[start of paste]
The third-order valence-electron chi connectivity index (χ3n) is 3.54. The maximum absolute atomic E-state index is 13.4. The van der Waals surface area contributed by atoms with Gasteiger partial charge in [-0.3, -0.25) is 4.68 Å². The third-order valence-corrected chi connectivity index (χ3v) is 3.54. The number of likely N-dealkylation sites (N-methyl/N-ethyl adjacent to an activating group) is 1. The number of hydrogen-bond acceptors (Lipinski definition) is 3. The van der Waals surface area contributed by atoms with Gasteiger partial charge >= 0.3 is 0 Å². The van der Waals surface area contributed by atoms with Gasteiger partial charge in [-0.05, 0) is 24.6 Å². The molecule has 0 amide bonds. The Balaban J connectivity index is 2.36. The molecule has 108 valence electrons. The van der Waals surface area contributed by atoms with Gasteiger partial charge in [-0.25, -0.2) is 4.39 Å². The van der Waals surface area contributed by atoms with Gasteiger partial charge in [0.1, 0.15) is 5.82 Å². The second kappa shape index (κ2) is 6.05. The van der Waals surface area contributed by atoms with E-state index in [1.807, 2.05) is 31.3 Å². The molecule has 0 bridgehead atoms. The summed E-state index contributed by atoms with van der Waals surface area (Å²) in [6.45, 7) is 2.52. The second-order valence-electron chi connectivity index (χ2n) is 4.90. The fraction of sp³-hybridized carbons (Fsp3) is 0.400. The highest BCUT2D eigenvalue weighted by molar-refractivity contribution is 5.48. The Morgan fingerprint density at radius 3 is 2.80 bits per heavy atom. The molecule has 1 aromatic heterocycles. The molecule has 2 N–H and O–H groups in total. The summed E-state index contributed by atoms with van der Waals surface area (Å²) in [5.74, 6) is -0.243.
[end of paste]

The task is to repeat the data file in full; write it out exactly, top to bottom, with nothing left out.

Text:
The third-order valence-electron chi connectivity index (χ3n) is 3.54. The maximum absolute atomic E-state index is 13.4. The van der Waals surface area contributed by atoms with Gasteiger partial charge in [-0.3, -0.25) is 4.68 Å². The third-order valence-corrected chi connectivity index (χ3v) is 3.54. The number of likely N-dealkylation sites (N-methyl/N-ethyl adjacent to an activating group) is 1. The number of hydrogen-bond acceptors (Lipinski definition) is 3. The van der Waals surface area contributed by atoms with Gasteiger partial charge >= 0.3 is 0 Å². The van der Waals surface area contributed by atoms with Gasteiger partial charge in [-0.05, 0) is 24.6 Å². The molecule has 0 amide bonds. The Balaban J connectivity index is 2.36. The molecule has 108 valence electrons. The van der Waals surface area contributed by atoms with Gasteiger partial charge in [-0.25, -0.2) is 4.39 Å². The van der Waals surface area contributed by atoms with Gasteiger partial charge in [0.1, 0.15) is 5.82 Å². The second kappa shape index (κ2) is 6.05. The van der Waals surface area contributed by atoms with E-state index in [1.807, 2.05) is 31.3 Å². The molecule has 0 bridgehead atoms. The summed E-state index contributed by atoms with van der Waals surface area (Å²) in [6.45, 7) is 2.52. The second-order valence-electron chi connectivity index (χ2n) is 4.90. The fraction of sp³-hybridized carbons (Fsp3) is 0.400. The highest BCUT2D eigenvalue weighted by molar-refractivity contribution is 5.48. The Morgan fingerprint density at radius 3 is 2.80 bits per heavy atom. The molecule has 1 aromatic heterocycles. The molecule has 2 N–H and O–H groups in total. The summed E-state index contributed by atoms with van der Waals surface area (Å²) in [5.74, 6) is -0.243.